Complex analysis - LFT

1. May 2, 2006

sweetvirgogirl

Verify that the linear fractional transformation
T(z) = (z2 - z1) / (z - z1)
maps z1 to infinity, z2 to 1 and infinity to zero.

^^^ so for problems like these, do I just plug in z1, z2 and infinity in the eqn given for T(z) and see what value they give?
in this case, do i assume 1/ 0 is infinity then?
I just want to make sure I am taking the right approach

(also ... for complex analysis in general, it is safe to assume 1/0 is infinity?)

2. May 2, 2006

AKG

Yes, it's all correct. The thing you're asked to prove is only true when z1 and z2 are different, but I suppose the question intended that to be the case, so yes, just do what you said.

3. May 3, 2006

matt grime

It is defined to be infinity, as is z/0 for any complex number z not equal to 0. 0/0 is not defined.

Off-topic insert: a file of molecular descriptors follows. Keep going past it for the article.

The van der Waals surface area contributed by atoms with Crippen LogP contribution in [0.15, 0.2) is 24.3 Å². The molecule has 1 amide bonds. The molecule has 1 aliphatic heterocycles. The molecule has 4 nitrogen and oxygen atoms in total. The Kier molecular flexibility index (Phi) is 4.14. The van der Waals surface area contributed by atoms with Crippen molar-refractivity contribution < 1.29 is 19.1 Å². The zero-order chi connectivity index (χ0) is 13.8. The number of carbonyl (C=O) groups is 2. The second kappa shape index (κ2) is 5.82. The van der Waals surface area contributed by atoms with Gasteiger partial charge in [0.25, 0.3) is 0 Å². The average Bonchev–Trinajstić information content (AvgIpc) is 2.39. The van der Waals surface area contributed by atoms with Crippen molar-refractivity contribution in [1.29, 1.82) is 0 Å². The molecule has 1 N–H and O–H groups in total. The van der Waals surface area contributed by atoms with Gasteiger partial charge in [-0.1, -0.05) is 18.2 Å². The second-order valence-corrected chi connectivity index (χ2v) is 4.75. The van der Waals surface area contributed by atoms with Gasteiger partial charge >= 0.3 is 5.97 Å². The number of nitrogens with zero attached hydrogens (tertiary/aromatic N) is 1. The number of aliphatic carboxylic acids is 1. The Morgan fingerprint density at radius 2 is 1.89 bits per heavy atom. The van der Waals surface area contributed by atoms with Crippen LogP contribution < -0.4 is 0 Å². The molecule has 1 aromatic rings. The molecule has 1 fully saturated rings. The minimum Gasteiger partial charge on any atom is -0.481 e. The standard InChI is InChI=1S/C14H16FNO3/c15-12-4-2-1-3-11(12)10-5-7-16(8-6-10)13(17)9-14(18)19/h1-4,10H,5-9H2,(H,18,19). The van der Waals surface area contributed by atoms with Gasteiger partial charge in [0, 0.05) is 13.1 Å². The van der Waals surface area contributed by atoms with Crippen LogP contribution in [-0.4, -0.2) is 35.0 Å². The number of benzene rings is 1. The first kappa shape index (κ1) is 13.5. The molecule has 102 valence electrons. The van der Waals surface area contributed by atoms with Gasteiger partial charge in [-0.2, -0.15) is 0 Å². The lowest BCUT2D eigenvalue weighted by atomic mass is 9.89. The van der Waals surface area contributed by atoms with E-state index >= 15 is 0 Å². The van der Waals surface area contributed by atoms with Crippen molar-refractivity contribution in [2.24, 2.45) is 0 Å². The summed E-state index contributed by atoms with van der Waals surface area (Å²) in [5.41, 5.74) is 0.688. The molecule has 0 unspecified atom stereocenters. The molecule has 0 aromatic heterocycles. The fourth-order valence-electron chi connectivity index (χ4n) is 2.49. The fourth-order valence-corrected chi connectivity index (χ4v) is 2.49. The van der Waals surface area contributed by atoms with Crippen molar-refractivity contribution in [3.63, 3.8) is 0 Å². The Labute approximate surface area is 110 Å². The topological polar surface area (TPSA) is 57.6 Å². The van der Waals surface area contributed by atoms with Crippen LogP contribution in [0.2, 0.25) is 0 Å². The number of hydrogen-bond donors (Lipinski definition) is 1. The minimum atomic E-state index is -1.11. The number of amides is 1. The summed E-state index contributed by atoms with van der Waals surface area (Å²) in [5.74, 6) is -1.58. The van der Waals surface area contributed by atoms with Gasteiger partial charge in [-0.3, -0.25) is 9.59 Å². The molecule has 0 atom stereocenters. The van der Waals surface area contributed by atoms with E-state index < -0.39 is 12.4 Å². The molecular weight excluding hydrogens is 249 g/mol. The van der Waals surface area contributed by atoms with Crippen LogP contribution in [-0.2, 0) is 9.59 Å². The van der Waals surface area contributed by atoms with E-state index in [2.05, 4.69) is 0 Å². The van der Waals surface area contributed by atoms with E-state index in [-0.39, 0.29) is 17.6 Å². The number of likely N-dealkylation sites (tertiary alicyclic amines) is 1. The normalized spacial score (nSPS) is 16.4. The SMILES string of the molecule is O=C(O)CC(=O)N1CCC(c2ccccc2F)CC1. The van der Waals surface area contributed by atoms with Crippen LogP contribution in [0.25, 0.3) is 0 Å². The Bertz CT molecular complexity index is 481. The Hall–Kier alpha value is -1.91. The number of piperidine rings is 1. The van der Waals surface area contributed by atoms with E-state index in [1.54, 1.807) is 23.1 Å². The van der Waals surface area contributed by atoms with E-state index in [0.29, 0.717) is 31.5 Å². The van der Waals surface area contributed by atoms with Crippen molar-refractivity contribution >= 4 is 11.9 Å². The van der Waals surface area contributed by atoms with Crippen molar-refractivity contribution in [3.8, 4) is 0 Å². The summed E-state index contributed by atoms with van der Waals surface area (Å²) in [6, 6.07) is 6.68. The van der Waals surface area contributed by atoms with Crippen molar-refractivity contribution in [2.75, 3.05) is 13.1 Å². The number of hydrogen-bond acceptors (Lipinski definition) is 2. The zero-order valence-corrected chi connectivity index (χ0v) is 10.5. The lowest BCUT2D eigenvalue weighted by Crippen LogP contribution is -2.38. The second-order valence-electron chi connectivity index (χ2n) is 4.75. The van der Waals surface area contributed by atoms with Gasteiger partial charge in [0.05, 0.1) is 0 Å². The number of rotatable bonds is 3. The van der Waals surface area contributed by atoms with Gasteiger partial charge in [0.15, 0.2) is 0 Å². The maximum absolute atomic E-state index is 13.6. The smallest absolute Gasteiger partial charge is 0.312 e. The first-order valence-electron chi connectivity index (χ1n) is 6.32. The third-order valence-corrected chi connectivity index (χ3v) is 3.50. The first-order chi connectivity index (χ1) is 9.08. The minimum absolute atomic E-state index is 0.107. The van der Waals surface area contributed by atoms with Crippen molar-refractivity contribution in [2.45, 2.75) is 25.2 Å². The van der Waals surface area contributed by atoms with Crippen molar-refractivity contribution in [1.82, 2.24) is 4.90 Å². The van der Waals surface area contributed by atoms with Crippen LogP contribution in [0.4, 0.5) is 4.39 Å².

4. May 3, 2006

sweetvirgogirl

what do i do with cases infinity/infinity and/or 0/0?

5. May 3, 2006

matt grime

You cannot get LFTs which result in 0/0 or infinity/infinty. It is part of their definition: (az+b)/(cz+d) such that ad-bc=/=0

6. May 27, 2006

haritshelat

in that case,in 0/0 or inf/inf i think u should take limits and use lh rule.

7. May 27, 2006

shmoe

as already mentioned, 0/0 won't come up with a linear fractional transformation.

If f(z)=(az+b)/(cz+d) with a,c both non zero you will get infinity/infinity if you try to evaluate f(infinity) by a straight substitution. Usualy linear fractional transformations will define f(infinity) either as a limit or, what amounts to the same thing, simple as f(infinity)=a/c.